Turn: AMC Look at History of U.S. Spy Trade (Review)

Turn: AMC Look at History of U.S. Spy Trade
Turn, which is the AMC look at the history of the spy trade in the American war of independence, replaces The Walking Dead over the summer. Certainly the whole thing starts quite well, with a man escaping by the skin of his teeth from the King’s mercenary troops by the clever device of borrowing a dead man’s coat. A man that said escapee just killed and who almost gets caught because he doesn’t respond to an owl hoot signal by the head mercenary.

The fact that America used spies in the Revolutionary War, is something that most children learn in school. Names like Nathan Hale and Benedict Arnold and the phrase of “give me liberty or give me death” are required learning, or they were. At any rate, the presence of spies in the days of Paul Revere and George Washington are a given. After the start of the show, things did continue to progress at an even pace.

Certainly there were some things that did not require any sort of historical significance or correctness. Villains, for example, are timeless. Making the British soldiers and their supporters in the Colonies as unpleasant as possible sets up reluctant good guy Abe Woodhull, English actor Jamie Bell, with relative ease. There were disturbing “modernizations” that had the effect of taking one right out of the historical setting.

AMC’s look at the U.S. history of the spy trade in Turn, could be entertaining in an old fashioned sort of way. Without the charm of a modern day story of espionage and things like decoder rings and encrypting machines the mechanizations of revolutionary spies may leave the viewer a little cold. Although, history may prove to be fascinating enough without bringing things up to date. Although the dialogue itself seems to have “jumped forward” in relation to the times.

When Woodhull is captured by the authorities after his meeting with the “rebels,” selling cabbage across the sound, he swears that he was mugged. Whether or not this phrase was really present back in the 1700’s or not, is beside the point, it sounds wrong. A few other things did not ring quite true, the amount of time that farmer Woodhull spends with his son. Fathers did not, as a rule, have time to teach their children to walk or spend too much time with them. In terms of firearms, the show also deviates from what was “on par” with the weapons of the day.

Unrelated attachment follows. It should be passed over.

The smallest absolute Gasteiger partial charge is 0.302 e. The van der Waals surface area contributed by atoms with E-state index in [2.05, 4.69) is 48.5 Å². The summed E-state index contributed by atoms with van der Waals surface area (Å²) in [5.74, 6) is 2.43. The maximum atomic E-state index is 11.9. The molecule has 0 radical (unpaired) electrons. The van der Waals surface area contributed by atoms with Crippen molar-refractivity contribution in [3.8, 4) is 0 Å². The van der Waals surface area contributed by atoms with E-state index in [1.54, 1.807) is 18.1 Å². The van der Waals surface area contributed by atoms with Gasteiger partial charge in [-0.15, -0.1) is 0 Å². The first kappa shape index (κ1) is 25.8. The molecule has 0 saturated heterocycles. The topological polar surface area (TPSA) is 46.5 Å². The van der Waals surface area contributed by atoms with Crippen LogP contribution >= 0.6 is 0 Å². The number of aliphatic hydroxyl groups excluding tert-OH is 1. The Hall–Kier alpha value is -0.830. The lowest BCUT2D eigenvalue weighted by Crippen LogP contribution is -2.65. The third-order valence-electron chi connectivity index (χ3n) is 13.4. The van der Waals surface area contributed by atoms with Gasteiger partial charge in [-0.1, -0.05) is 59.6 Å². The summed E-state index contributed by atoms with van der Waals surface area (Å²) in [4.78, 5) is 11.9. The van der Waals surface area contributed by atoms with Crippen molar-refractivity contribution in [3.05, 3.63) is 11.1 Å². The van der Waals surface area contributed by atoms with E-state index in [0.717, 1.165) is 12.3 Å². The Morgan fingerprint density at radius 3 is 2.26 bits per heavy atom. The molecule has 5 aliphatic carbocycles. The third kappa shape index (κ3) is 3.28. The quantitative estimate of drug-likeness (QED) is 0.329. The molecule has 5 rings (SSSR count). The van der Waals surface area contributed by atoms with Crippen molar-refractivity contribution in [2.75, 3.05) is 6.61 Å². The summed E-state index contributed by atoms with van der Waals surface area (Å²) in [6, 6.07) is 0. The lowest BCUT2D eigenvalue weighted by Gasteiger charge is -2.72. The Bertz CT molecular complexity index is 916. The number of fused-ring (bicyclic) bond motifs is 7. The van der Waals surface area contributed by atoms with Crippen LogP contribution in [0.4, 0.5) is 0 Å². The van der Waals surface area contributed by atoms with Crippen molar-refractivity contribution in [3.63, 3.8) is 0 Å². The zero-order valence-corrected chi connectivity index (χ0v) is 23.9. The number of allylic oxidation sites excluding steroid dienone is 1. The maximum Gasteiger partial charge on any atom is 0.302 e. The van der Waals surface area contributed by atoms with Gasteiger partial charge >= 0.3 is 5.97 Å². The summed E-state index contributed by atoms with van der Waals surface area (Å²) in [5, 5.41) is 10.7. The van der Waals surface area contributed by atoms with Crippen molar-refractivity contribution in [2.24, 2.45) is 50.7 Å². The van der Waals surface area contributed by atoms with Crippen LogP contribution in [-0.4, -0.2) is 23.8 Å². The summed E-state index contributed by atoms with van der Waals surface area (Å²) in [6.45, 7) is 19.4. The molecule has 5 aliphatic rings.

While the end of the show did feature a massacre of those horrible red-coats during Abe Woodhull’s declaration of loyalty to His Majesty the King, this too was spoiled a bit by having the flintlock, or percussion for that matter, rifles and pistols not smoky enough. Back in 1776, black powder was still very black when let off and accounts of battles “back in the day” report that soldiers often could not see their targets due to the denseness of the black smoke.

The British troops caught up in their own intended ambush were also shot through walls by minnie balls surrounded by very clean white smoke. Certainly these can be overlooked for a show with a good plot and action that thrills. However, in a program where the audience know already how the story ends, it remains to be seen whether or not this old fashioned version of Agents of S.H.I.E.L.D. will hold viewers interest or not. AMC and their look at the history of U.S. spy rings in Turn may do quite well over the long run. However, the show’s writers really need to watch those “modern” terms. “Where are the rebels now,” sounds too much like the horrid lad in Toy Story who broke toys and less like a colonial mercenary.

By Michael Smith

Sources:

IMDb


The Boston Globe

One Response to "Turn: AMC Look at History of U.S. Spy Trade (Review)"

  1. Keith Tiger Thompson   April 13, 2014 at 4:35 pm

    As a Revolutionary War historian who has recently written a novel involving spies and intrigue during the Revolution (Scoundrel! The Secret Memoirs of General James Wilkinson) , I was amazed to see how historically accurate the pilot was. I’ve read Alexander Rose’s book and I was sure they would sensationalize events in the best Hollywood tradition and throw the real history out, so this was a very pleasant surprise. (Of course, if they had screwed it up with a lot of phony heroics it probably would have gotten better ratings–the price you pay for not pandering to the lowest common denominator.)

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